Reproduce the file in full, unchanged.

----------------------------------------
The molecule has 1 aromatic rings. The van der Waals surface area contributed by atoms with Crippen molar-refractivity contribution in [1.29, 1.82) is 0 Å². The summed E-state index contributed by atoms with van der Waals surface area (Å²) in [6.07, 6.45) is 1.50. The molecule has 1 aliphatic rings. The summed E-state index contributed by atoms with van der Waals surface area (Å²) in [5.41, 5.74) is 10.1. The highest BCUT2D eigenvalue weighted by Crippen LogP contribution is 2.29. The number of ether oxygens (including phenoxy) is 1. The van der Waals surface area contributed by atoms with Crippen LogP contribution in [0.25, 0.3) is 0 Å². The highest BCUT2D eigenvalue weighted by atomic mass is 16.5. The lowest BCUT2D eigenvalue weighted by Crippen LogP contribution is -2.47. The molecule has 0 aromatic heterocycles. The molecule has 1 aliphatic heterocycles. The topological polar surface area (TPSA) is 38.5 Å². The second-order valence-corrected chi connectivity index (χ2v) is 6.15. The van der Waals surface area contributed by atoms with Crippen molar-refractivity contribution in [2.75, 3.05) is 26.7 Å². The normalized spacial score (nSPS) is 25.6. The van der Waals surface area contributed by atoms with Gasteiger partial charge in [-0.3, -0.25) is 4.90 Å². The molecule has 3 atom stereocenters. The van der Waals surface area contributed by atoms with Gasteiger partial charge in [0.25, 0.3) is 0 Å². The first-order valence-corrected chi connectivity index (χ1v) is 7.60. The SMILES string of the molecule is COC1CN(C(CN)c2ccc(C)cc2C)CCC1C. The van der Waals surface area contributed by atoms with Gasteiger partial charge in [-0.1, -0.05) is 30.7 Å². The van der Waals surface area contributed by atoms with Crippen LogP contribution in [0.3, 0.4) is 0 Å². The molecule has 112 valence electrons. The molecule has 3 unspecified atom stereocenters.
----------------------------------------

The molecule has 1 aromatic rings. The van der Waals surface area contributed by atoms with Crippen molar-refractivity contribution in [1.29, 1.82) is 0 Å². The summed E-state index contributed by atoms with van der Waals surface area (Å²) in [6.07, 6.45) is 1.50. The molecule has 1 aliphatic rings. The summed E-state index contributed by atoms with van der Waals surface area (Å²) in [5.41, 5.74) is 10.1. The highest BCUT2D eigenvalue weighted by Crippen LogP contribution is 2.29. The number of ether oxygens (including phenoxy) is 1. The van der Waals surface area contributed by atoms with Crippen LogP contribution in [0.25, 0.3) is 0 Å². The highest BCUT2D eigenvalue weighted by atomic mass is 16.5. The lowest BCUT2D eigenvalue weighted by Crippen LogP contribution is -2.47. The molecule has 0 aromatic heterocycles. The molecule has 1 aliphatic heterocycles. The topological polar surface area (TPSA) is 38.5 Å². The second-order valence-corrected chi connectivity index (χ2v) is 6.15. The van der Waals surface area contributed by atoms with Crippen molar-refractivity contribution in [2.75, 3.05) is 26.7 Å². The normalized spacial score (nSPS) is 25.6. The van der Waals surface area contributed by atoms with Gasteiger partial charge in [-0.3, -0.25) is 4.90 Å². The molecule has 3 atom stereocenters. The van der Waals surface area contributed by atoms with Gasteiger partial charge in [0.25, 0.3) is 0 Å². The first-order valence-corrected chi connectivity index (χ1v) is 7.60. The SMILES string of the molecule is COC1CN(C(CN)c2ccc(C)cc2C)CCC1C. The van der Waals surface area contributed by atoms with Gasteiger partial charge in [-0.1, -0.05) is 30.7 Å². The van der Waals surface area contributed by atoms with Crippen LogP contribution in [0.3, 0.4) is 0 Å². The molecule has 112 valence electrons. The molecule has 3 unspecified atom stereocenters.